Thursday Link Dump

Clever Manka, · Categories: Uncategorized

Orly’s new line of halal-certified nail polish developed for Muslim people allows water to pass through the polish, so nothing interferes with ablutions.

More consumer options: get your Neuromancer fashion needs here, your custom-made Wonder Woman swimsuit here. While you’re shopping, have fun pondering if feminism and capitalism are compatible or if women ever get to retire.

While we’re re-thinking everything else, let’s re-think addiction.

High ACE (Adverse Childhood Experiences) scores also relate to addiction: Compared with people who have zero ACEs, people with ACE scores are two to four times more likely to use alcohol or other drugs and to start using drugs at an earlier age. People with an ACE score of 5 or higher are seven to 10 times more likely to use illegal drugs, to report addiction and to inject illegal drugs.

More thoughts on productivity

I wanted to finally rid myself of that abysmal never-ending cycle that says that I’m not enough. It arrives consistently but unannounced, this small voice that says that if I haven’t displayed a herculean effort in the last 24 hours, then the day has been a waste. It’s that feeling that ups the ante of expectations each and every day. It’s that feeling that makes me too busy to eat a full meal or causes me to spend an  entire day hoisting my energy on nervousness and Starbucks.

Somehow the difference between being “good busy,” “bad busy,” and “just plain overwhelmed” has often faded into a grey area. We stay in motion but make little progress. We stay afloat but have difficulty swimming against the tide. We avoid drowning but drift farther away from shore than we ever planned to. And of course, we beat ourselves up for it.

Fuck the police: a resource for resisters.

When Your Violin is Supposed to be a Cello

Every day in orchestra practice I would stare at the cello players in awe. Their music made my high-pitched violin — something I once felt so accomplished in — seem so inadequate, so empty.

But it was too late, I reasoned. My parents had bought the violin and they would never stand to invest in another more expensive instrument, to pay for more lessons, to start over.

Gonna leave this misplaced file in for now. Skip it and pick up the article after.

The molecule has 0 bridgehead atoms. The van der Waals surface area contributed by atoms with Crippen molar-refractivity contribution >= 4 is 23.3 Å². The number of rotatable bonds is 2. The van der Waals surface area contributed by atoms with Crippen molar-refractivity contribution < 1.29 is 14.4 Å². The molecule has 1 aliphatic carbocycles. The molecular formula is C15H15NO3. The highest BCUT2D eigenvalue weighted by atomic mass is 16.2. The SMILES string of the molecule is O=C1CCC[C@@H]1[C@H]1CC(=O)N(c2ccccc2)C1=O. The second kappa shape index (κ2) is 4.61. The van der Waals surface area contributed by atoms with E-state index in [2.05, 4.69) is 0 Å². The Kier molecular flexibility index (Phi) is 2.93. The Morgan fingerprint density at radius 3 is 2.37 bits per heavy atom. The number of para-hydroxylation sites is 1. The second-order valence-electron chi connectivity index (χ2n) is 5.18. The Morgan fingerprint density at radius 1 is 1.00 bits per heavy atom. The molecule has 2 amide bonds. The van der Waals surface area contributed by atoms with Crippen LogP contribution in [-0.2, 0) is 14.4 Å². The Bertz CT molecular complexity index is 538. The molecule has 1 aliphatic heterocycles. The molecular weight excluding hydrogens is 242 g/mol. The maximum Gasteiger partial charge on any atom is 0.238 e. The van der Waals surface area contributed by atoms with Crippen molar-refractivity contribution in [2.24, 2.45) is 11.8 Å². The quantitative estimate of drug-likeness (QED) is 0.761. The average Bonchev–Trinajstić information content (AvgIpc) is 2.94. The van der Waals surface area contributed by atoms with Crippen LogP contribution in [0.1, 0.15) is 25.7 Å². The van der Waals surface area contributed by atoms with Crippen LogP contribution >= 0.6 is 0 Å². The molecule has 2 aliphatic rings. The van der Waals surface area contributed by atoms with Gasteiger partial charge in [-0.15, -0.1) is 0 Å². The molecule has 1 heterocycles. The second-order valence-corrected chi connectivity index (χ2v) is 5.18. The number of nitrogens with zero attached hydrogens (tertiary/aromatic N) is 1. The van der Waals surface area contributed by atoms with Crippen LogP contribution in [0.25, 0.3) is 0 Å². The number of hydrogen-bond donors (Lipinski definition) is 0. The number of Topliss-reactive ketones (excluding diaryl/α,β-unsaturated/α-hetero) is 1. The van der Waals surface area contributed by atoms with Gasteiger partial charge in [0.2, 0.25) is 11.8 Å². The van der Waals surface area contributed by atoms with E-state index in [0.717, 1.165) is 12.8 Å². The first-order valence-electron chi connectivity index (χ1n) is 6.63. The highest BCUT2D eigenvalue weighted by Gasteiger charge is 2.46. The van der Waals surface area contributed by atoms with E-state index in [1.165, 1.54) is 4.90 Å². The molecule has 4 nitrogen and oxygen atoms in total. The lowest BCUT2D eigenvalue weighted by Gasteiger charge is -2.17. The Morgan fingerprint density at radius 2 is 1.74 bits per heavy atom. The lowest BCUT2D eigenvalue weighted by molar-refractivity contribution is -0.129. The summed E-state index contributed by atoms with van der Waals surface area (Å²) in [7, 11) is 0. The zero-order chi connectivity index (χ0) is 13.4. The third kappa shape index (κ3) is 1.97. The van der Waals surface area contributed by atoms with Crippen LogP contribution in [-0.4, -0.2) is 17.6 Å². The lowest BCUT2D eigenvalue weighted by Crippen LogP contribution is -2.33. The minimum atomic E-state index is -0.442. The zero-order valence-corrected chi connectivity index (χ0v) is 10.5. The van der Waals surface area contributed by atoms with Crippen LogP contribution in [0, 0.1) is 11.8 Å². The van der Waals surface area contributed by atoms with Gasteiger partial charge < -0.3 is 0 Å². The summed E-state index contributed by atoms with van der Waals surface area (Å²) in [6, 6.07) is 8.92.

Besides, this is what I was destined to do. From the crib, remember? I recalled the stories my mother told me, when the Bach violin concertos lulled me to sleep. I remembered the Dixie Chicks concert when it was broadcast on the television, when they pointed at the violinist under the spotlight and said, “That’ll be you someday.”

A new documentary centered around the first Pride celebration in Iqaluit, Nunavut, premieres at Inside Out. Two Soft Things, Two Hard Things is already set to screen in Sudbury, Ontario and premieres internationally at San Francisco’s Frameline Film Festival later this month.

Soooo we actually found a baby dinosaur preserved in amber. I think we all know how this ends.

Heads-up, language nerds

The area’s remoteness partially explains how the Boontling language came to be, and why it remained local. But how the dialect grew — to the point it was taught at the local elementary school — is owed entirely to the peculiarities of the town itself.

Though its origins are debated, old timers attribute the language to a group of gossiping women. Around 1890, a young pregnant woman moved to town from Ukiah, about 20 miles northeast. Her family had banished her. She began working in the hop fields alongside the Boonville women. Eager to discuss the scandal, the ladies developed a series of coded words and phrases to evade her attention. Classic mean girls.

Speaking of language, do you get tired/annoyed with people who claim an inability to understand slang/metaphor/anything that isn’t perfect White English?

I don’t think many of us (especially those of An Age) would have anticipated a time when John McEnroe would be someone we kinda liked.

Her Story is a 6-episode series that looks inside the dating lives of trans & queer women as they navigate the intersections of desire & identity. It came out in 2015 so I don’t think we have much hope for a second season, but they do a good job satisfying the two story arcs in the six episodes (each ep is less than ten minutes long).

59 Responses to “Thursday Link Dump”

  1. CleverManka says:

    I'm catching an early matinee of the King Arthur movie this morning so won't be responding to comments until afternoon just fyi!

    • CleverManka says:

      It was terrible and I liked it about as much as it's possible for me to like a Guy Ritchie movie! =D

      • Kazoogrrl says:

        The 2004-ish King Arthur is about as bad as I could deal with, and I only did it for Hugh Dancy and Mads Mikkelsen. Am I a Tristhad shipper? Why yes I am!

        • CleverManka says:

          Oh man, I completely forgot either of them were in that. That movie was genuinely awful. This one was at least enjoyable. It helped a LOT that the person I went with (our faculty Medievalist!) and I were the only ones in the theater and we talked through the whole thing.

          Honestly, though, if you don't hate Guy Ritchie movies, this was fun to watch. He basically made a medieval caper. With magic. And Oliphaunts. And amazing costuming (although I'm weary of giant hoards of bad guys wearing black–it looks so uninteresting on screen). At one point Jude Law is wearing a blue velour smoking jacket. AMAZEBALLS.

          • meat_lord says:

            A medieval caper with great costuming and magic does sound like an awful lot of fun :3

          • Kazoogrrl says:

            The best thing to come out of it is a series of fics (by the same person who is doing my favorite Baze/Chirrut series), and the fact that it's where Hugh and Mads became friends which helped in getting Mads cast for Hannibal. So for that, I am eternally grateful.

          • Kazoogrrl says:

            This sounds like a Netflix and drinking after a long week movie.

        • LaxMom says: